The Love Artist – Jane Alison
Historical fiction/mythical fiction/romance
I picked this up for an online course about Historical Fiction and it covers the basis well enough. Set in the period of Emperor Augustus it charts the mysterious exile of the poet Ovid and his missing Medea manuscript. Exiled to Tomis on the Black Sea Ovid meets the mysterious Xenia, who is a good deal more than she first appears, witch, seer, almost ethereal in her ways, but at the same time very innocent and troubled.
This story contains so much – love, jealousy, intrigue, the quest for immortality and most important – metamorphosis. These themes are interwoven, metamorphosis changes love to jealous, obsession to failure, politics to hatred, and past and future all cleverly done with reference to Ovid’s own Metamorphosis. Almost bordering on fantasy or magical realism it must be remembered this is set in a time when magic and was considered real and our own beliefs and concepts should be put aside when reading this, to truly enjoy it.
A lot of research went into the book, including visits to modern Rome and retracing footsteps, visits to museums, reading of primary archives, including Ovid himself and it shows. Although in places it is not a hundred per cent accurate the overall descriptions are sound, building a vivid world in both Tomis and the more decadent and corrupt Rome.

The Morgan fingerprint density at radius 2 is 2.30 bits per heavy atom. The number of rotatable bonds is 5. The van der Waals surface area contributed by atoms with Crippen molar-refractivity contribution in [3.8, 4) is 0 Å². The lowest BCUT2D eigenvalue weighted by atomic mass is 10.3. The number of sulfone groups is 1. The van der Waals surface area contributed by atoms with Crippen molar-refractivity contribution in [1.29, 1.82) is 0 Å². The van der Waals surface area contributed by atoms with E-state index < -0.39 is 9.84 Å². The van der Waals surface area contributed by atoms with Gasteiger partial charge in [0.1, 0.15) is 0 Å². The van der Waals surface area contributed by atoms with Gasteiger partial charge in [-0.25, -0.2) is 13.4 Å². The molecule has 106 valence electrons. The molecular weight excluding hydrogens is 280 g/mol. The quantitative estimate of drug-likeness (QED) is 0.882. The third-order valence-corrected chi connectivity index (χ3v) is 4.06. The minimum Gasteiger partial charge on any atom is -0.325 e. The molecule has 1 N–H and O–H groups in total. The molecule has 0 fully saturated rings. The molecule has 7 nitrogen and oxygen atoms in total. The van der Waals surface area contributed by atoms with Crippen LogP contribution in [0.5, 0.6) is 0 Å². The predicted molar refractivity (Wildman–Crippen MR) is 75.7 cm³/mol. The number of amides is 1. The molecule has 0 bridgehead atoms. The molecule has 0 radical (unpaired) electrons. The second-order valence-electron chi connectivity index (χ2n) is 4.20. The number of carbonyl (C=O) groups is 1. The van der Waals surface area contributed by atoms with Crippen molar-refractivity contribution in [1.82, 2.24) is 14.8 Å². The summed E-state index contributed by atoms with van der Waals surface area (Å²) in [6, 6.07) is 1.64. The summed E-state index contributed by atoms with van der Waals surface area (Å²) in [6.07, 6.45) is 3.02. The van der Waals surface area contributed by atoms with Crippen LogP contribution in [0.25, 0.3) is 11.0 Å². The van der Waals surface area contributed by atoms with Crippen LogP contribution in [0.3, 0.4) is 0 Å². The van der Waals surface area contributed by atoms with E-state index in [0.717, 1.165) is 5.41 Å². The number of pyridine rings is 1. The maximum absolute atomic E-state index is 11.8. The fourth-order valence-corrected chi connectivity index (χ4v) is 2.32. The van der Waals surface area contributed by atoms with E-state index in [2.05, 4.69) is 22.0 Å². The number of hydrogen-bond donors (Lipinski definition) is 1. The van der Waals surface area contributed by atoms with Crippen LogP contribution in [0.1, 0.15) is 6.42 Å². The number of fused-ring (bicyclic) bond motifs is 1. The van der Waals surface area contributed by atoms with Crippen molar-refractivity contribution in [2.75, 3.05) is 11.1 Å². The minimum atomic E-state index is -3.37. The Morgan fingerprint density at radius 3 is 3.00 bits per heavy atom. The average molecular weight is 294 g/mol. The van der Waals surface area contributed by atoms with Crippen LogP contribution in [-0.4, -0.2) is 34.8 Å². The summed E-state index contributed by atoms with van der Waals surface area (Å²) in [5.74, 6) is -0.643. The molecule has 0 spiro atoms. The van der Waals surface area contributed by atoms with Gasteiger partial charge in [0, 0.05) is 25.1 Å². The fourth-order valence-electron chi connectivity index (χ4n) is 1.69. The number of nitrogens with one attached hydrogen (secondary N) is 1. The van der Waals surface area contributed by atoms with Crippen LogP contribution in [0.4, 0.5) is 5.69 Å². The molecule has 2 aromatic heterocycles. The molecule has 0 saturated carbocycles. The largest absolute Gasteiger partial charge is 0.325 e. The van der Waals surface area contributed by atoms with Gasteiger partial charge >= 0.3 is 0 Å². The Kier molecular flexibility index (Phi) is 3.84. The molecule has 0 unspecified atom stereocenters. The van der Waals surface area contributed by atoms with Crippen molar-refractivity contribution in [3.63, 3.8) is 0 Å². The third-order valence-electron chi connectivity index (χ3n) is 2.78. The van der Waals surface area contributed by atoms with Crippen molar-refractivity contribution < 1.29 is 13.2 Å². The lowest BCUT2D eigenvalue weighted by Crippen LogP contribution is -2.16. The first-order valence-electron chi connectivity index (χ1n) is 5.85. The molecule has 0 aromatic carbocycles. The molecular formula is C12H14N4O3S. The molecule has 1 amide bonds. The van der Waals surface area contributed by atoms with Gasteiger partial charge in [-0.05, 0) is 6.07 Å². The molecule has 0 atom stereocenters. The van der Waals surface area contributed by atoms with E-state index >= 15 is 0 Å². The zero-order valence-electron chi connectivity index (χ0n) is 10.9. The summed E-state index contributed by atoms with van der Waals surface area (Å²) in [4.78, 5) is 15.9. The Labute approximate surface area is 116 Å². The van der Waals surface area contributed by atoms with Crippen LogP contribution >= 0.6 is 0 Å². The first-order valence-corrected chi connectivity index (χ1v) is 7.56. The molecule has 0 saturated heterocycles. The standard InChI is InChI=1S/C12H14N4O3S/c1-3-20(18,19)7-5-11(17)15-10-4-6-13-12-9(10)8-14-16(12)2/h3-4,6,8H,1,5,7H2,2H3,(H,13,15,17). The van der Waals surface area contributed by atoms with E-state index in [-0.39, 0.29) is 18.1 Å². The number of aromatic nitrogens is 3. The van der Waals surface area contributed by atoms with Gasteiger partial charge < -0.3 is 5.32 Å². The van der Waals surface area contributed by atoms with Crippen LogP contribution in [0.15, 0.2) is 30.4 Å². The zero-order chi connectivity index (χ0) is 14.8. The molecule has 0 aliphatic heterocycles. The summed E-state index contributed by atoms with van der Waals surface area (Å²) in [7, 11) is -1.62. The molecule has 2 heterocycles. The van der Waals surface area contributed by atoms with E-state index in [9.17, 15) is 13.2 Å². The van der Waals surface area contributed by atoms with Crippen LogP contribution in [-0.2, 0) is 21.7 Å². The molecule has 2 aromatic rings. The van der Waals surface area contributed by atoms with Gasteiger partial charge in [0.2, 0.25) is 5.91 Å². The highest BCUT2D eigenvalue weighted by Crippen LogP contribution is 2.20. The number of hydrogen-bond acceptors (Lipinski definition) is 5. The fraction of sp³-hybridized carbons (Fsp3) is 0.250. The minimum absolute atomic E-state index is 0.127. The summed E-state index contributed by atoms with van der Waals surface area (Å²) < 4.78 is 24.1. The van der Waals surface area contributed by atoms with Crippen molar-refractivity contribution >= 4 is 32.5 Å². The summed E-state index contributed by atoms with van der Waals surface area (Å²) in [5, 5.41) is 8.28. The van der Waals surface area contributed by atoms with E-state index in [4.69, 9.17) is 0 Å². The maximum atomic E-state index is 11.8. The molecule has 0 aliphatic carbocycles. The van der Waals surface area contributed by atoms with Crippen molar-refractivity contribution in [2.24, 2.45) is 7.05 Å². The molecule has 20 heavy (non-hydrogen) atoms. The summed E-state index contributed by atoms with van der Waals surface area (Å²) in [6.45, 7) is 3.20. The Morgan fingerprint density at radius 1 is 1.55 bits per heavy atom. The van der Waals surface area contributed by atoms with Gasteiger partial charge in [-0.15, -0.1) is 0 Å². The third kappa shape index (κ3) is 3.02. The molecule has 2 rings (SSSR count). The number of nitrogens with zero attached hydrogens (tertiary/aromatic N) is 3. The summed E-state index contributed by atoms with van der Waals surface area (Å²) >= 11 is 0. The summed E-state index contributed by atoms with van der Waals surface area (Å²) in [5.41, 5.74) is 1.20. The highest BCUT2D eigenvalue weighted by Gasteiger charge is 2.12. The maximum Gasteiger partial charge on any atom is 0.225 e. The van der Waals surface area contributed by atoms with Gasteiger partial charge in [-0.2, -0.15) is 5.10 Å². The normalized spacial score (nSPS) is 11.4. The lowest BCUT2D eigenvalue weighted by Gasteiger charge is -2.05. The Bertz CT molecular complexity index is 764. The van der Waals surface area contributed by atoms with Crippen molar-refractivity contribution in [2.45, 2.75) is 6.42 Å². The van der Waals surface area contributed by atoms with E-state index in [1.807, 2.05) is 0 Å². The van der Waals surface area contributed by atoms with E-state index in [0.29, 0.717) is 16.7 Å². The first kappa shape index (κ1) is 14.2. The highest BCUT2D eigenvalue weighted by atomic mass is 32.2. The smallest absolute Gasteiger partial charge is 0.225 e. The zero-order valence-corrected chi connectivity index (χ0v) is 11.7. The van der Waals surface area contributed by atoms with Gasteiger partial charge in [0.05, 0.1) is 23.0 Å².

The love affair was intense but did meander a little towards the end, it was interesting to see the shift however, from the happiness in Tomis and early on in Rome to the jealously and distrust at the end. As Ovid’s work culminates so does their affair. Each is the other’s muse but in many ways each is unaware. They are looking for immortality, the quest to find the essence of it. Ovid wants to know if his work will live for ever and Xenia will not tell him, she wants to find the essence of life and he is repelled by this. Their affair is complex, and ultimately destructive as was the history of Rome itself.
There were a few weaknesses – there were quite a few repeated phrases, which worked for a while but did get a little irritating, I also found the ending a little unconvincing – there was a build up to a plan and then the epilogue turns it on its head. The ending also seemed a little rushed.
A bit more could have been explained about the relationship between Julia and Ovid and why Julia behaved as she did. This was covered but almost as an afterthought. A bit more from her point of view would have been nice. A little more about the role of magic, and why it was illegal would also have added.
Overall 4 stars.
- The Reason for the Introductory Myth from Ovid (centurionbykengire.wordpress.com)